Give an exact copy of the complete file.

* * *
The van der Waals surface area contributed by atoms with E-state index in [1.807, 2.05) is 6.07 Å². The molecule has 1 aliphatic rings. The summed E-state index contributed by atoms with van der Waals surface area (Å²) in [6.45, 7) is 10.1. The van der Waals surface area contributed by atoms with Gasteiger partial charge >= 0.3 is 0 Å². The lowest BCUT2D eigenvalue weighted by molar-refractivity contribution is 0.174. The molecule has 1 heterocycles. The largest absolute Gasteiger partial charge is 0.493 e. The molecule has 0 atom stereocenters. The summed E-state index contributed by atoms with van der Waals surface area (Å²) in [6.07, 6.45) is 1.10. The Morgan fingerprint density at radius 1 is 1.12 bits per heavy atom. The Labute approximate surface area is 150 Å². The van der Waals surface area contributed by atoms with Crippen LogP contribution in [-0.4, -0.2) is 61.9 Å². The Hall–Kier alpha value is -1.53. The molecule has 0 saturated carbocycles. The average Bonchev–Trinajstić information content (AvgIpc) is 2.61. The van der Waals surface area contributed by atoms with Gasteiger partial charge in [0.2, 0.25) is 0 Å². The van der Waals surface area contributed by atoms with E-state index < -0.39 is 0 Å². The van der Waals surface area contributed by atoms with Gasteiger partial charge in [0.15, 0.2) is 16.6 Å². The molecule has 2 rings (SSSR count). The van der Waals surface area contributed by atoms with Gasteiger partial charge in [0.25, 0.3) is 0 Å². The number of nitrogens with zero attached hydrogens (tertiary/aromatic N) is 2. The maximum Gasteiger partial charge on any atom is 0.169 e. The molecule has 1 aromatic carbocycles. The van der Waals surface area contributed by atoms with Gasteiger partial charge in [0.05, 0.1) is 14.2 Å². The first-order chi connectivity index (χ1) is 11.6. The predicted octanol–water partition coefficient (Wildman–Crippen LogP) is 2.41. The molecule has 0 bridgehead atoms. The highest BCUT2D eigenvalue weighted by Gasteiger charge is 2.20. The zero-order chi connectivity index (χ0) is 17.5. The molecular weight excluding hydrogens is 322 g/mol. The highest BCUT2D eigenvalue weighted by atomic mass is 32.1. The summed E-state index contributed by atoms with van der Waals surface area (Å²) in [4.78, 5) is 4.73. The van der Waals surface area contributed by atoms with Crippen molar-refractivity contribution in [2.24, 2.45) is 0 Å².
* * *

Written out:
The van der Waals surface area contributed by atoms with E-state index in [1.807, 2.05) is 6.07 Å². The molecule has 1 aliphatic rings. The summed E-state index contributed by atoms with van der Waals surface area (Å²) in [6.45, 7) is 10.1. The van der Waals surface area contributed by atoms with Gasteiger partial charge >= 0.3 is 0 Å². The lowest BCUT2D eigenvalue weighted by molar-refractivity contribution is 0.174. The molecule has 1 heterocycles. The largest absolute Gasteiger partial charge is 0.493 e. The molecule has 0 atom stereocenters. The summed E-state index contributed by atoms with van der Waals surface area (Å²) in [6.07, 6.45) is 1.10. The Morgan fingerprint density at radius 1 is 1.12 bits per heavy atom. The Labute approximate surface area is 150 Å². The van der Waals surface area contributed by atoms with Crippen LogP contribution in [-0.4, -0.2) is 61.9 Å². The Hall–Kier alpha value is -1.53. The molecule has 0 saturated carbocycles. The average Bonchev–Trinajstić information content (AvgIpc) is 2.61. The van der Waals surface area contributed by atoms with Gasteiger partial charge in [0.2, 0.25) is 0 Å². The van der Waals surface area contributed by atoms with E-state index < -0.39 is 0 Å². The van der Waals surface area contributed by atoms with Gasteiger partial charge in [0.15, 0.2) is 16.6 Å². The molecule has 2 rings (SSSR count). The van der Waals surface area contributed by atoms with Gasteiger partial charge in [0.25, 0.3) is 0 Å². The number of nitrogens with zero attached hydrogens (tertiary/aromatic N) is 2. The maximum Gasteiger partial charge on any atom is 0.169 e. The molecule has 1 aromatic carbocycles. The van der Waals surface area contributed by atoms with Gasteiger partial charge in [0.05, 0.1) is 14.2 Å². The first-order chi connectivity index (χ1) is 11.6. The predicted octanol–water partition coefficient (Wildman–Crippen LogP) is 2.41. The molecule has 0 bridgehead atoms. The highest BCUT2D eigenvalue weighted by Gasteiger charge is 2.20. The zero-order chi connectivity index (χ0) is 17.5. The molecular weight excluding hydrogens is 322 g/mol. The highest BCUT2D eigenvalue weighted by atomic mass is 32.1. The summed E-state index contributed by atoms with van der Waals surface area (Å²) in [4.78, 5) is 4.73. The van der Waals surface area contributed by atoms with Crippen molar-refractivity contribution in [2.24, 2.45) is 0 Å².